an independent researcher (at the time of funding) or a knowledge user affiliated with a Canadian postsecondary institution and/or its affiliated institutions (including hospitals, research institutes and other non-profit organizations with a mandate for health research and/or knowledge mobilization);< >If the Nominated Principal Applicant is a knowledge user, there must be at least one Principal Applicant who is an independent researcher.
an individual affiliated with an Indigenous non-governmental organization in Canada with a research and/or knowledge mobilization mandate;
an Indigenous non-governmental organization in Canada with a research and/or knowledge mobilization mandate.
The Nominated Principal Applicant must be appointed at a CIHR eligible institution at the time of funding (see Administration of Funds).
The Nominated Principal Applicant must have their substantive role in Canada for the duration of the requested grant term.
The applicant team must include at least one Principal Knowledge User.
For applications by and with Indigenous Peoples (including First Nations, Inuit and Métis) the research team must include:
At least one Principal Applicant (may be the Nominated Principal Applicant) who self-identifies as First Nations, Inuit or Métis and/or can provide evidence of having meaningful and culturally safe involvement with Indigenous Peoples.
- More information on how to complete the Indigenous self-declaration form (Mandatory for applications by Indigenous Peoples) can be found in the How to Apply section under Download Supplemental Application Material
an Indigenous Elder and/or an Indigenous Knowledge Keeper* identified on the application as a Principal Knowledge User or Knowledge User.
The Nominated Principal Applicant must have successfully completed one of the sex- and gender-based analysis training modules available online through the CIHR Institute of Gender and Health and submit a Certificate of Completion. Select and complete the training module most applicable to your project. Applicants are encouraged to review "How to integrate sex and gender in research", “Why Sex and Gender Need to be Considered in COVID-19 Research”, and “Meet the Methods Series: Quantitative intersectional study design and primary data collection”, as well as consult the evaluation criteria. See How to Apply for more details.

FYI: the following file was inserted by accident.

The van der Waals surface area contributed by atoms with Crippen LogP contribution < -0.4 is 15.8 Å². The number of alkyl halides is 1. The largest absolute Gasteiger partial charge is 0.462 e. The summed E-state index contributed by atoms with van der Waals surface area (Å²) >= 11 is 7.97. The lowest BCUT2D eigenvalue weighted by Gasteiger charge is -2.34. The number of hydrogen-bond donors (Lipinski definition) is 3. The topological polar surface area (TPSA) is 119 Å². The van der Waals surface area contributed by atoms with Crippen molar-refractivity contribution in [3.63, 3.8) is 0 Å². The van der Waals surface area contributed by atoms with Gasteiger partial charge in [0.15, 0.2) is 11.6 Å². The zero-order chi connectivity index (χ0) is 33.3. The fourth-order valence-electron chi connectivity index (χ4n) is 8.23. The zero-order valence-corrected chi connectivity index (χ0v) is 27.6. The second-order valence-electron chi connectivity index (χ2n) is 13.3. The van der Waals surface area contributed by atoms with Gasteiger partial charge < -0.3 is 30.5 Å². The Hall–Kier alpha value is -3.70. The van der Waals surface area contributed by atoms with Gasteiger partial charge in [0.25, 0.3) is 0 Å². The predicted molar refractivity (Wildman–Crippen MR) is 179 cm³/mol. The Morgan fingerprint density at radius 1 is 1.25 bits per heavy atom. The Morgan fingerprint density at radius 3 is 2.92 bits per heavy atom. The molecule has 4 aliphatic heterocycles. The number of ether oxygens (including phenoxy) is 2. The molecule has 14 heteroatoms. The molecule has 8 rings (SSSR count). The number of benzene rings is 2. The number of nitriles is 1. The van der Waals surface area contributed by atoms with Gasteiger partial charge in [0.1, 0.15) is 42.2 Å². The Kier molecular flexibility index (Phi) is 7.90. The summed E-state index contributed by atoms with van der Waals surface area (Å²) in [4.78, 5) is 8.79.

An individual or organization can only submit one application as a Nominated Principal Applicant within this competition. If the Nominated Principal Applicant submits more than one application, CIHR will automatically withdraw the last application(s) submitted based on time-stamp of submission.
*A Knowledge Keeper (also known as a Knowledge Holder or a Knowledge Guardian) is an Indigenous person, regardless of age, who possesses the Indigenous cultural knowledge necessary for the proposed research project or activities, as recognized, validated, and authenticated by the Indigenous community.
The total amount available for this funding opportunity is $3,455,000.
Maximum Project Value
The maximum amount per grant is $150,000
Please note that research activities carried out in the context of COVID-19 need to adhere to the University of Guelph COVID-19 research principles, policies, guidelines and processes as they may be updated from time to time and communicated on the Office of Research web-page.
If College-level review is required, your College will communicate its earlier internal deadlines.
Information For Co-applicants
If you need to meet a deadline set by the lead institution for this opportunity, please ensure that you provide the Office of Research with at least five days in advance of the lead institution’s deadline to review the application, or your proposed component of the project. Please be in touch with the Office of Research (contact information below) ahead of the deadline if it looks like it will be difficult for you to submit all the required documentation on time (i.e. budget, proposal, OR-5 Form).